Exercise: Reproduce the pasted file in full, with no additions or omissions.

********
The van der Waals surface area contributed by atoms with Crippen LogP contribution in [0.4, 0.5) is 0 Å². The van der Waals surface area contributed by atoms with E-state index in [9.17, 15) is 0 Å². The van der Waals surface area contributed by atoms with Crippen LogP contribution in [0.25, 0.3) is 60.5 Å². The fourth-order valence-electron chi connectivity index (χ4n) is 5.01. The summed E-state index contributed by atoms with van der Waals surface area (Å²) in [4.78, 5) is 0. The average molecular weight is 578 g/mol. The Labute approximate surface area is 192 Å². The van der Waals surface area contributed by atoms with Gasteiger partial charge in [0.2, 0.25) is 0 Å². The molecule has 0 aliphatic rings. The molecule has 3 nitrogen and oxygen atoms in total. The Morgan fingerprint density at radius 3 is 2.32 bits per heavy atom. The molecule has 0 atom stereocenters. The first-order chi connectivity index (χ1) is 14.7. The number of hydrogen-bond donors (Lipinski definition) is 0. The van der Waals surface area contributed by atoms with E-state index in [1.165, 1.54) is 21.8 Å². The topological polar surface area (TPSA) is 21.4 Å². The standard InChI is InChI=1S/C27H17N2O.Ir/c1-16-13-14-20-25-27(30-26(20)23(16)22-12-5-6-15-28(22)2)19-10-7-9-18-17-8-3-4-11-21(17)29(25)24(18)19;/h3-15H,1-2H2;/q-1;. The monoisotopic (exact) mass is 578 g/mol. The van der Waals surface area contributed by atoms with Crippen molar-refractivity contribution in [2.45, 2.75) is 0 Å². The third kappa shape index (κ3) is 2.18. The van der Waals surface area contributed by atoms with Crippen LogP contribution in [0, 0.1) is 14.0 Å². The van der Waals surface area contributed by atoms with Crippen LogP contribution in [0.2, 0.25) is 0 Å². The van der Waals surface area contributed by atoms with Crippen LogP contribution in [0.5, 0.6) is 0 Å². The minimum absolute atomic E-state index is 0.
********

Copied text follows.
The van der Waals surface area contributed by atoms with Crippen LogP contribution in [0.4, 0.5) is 0 Å². The van der Waals surface area contributed by atoms with E-state index in [9.17, 15) is 0 Å². The van der Waals surface area contributed by atoms with Crippen LogP contribution in [0.25, 0.3) is 60.5 Å². The fourth-order valence-electron chi connectivity index (χ4n) is 5.01. The summed E-state index contributed by atoms with van der Waals surface area (Å²) in [4.78, 5) is 0. The average molecular weight is 578 g/mol. The Labute approximate surface area is 192 Å². The van der Waals surface area contributed by atoms with Gasteiger partial charge in [0.2, 0.25) is 0 Å². The molecule has 0 aliphatic rings. The molecule has 3 nitrogen and oxygen atoms in total. The Morgan fingerprint density at radius 3 is 2.32 bits per heavy atom. The molecule has 0 atom stereocenters. The first-order chi connectivity index (χ1) is 14.7. The number of hydrogen-bond donors (Lipinski definition) is 0. The van der Waals surface area contributed by atoms with E-state index in [1.165, 1.54) is 21.8 Å². The topological polar surface area (TPSA) is 21.4 Å². The standard InChI is InChI=1S/C27H17N2O.Ir/c1-16-13-14-20-25-27(30-26(20)23(16)22-12-5-6-15-28(22)2)19-10-7-9-18-17-8-3-4-11-21(17)29(25)24(18)19;/h3-15H,1-2H2;/q-1;. The monoisotopic (exact) mass is 578 g/mol. The van der Waals surface area contributed by atoms with Crippen molar-refractivity contribution in [2.45, 2.75) is 0 Å². The third kappa shape index (κ3) is 2.18. The van der Waals surface area contributed by atoms with Crippen LogP contribution in [0, 0.1) is 14.0 Å². The van der Waals surface area contributed by atoms with Crippen LogP contribution in [0.2, 0.25) is 0 Å². The van der Waals surface area contributed by atoms with Crippen LogP contribution in [0.5, 0.6) is 0 Å². The minimum absolute atomic E-state index is 0.